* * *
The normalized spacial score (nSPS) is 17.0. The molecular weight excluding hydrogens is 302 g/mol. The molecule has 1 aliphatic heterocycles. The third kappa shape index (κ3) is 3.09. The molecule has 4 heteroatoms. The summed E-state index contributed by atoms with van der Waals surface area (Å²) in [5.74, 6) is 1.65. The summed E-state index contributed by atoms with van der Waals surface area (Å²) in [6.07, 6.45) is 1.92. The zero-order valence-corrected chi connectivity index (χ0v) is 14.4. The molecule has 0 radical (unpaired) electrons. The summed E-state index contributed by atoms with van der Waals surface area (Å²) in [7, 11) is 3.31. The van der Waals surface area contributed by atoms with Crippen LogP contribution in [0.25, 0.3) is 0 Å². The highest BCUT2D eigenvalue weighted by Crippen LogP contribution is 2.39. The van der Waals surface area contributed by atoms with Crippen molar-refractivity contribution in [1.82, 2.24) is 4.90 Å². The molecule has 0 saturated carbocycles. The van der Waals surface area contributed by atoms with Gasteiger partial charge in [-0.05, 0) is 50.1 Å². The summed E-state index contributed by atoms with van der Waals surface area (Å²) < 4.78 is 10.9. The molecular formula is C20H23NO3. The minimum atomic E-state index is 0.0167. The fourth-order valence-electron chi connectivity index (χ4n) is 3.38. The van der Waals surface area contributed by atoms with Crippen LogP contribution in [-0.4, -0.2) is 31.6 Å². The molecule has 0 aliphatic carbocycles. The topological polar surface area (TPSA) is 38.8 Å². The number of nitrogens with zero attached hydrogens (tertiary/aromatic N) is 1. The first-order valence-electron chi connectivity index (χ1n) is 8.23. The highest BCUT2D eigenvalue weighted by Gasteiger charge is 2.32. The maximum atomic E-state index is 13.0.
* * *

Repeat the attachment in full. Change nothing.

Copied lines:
The normalized spacial score (nSPS) is 17.0. The molecular weight excluding hydrogens is 302 g/mol. The molecule has 1 aliphatic heterocycles. The third kappa shape index (κ3) is 3.09. The molecule has 4 heteroatoms. The summed E-state index contributed by atoms with van der Waals surface area (Å²) in [5.74, 6) is 1.65. The summed E-state index contributed by atoms with van der Waals surface area (Å²) in [6.07, 6.45) is 1.92. The zero-order valence-corrected chi connectivity index (χ0v) is 14.4. The molecule has 0 radical (unpaired) electrons. The summed E-state index contributed by atoms with van der Waals surface area (Å²) in [7, 11) is 3.31. The van der Waals surface area contributed by atoms with Crippen LogP contribution in [0.25, 0.3) is 0 Å². The highest BCUT2D eigenvalue weighted by Crippen LogP contribution is 2.39. The van der Waals surface area contributed by atoms with Crippen molar-refractivity contribution in [1.82, 2.24) is 4.90 Å². The molecule has 0 saturated carbocycles. The van der Waals surface area contributed by atoms with Gasteiger partial charge in [-0.05, 0) is 50.1 Å². The summed E-state index contributed by atoms with van der Waals surface area (Å²) < 4.78 is 10.9. The molecular formula is C20H23NO3. The minimum atomic E-state index is 0.0167. The fourth-order valence-electron chi connectivity index (χ4n) is 3.38. The van der Waals surface area contributed by atoms with Crippen LogP contribution in [-0.4, -0.2) is 31.6 Å². The molecule has 0 aliphatic carbocycles. The topological polar surface area (TPSA) is 38.8 Å². The number of nitrogens with zero attached hydrogens (tertiary/aromatic N) is 1. The first-order valence-electron chi connectivity index (χ1n) is 8.23. The highest BCUT2D eigenvalue weighted by Gasteiger charge is 2.32. The maximum atomic E-state index is 13.0.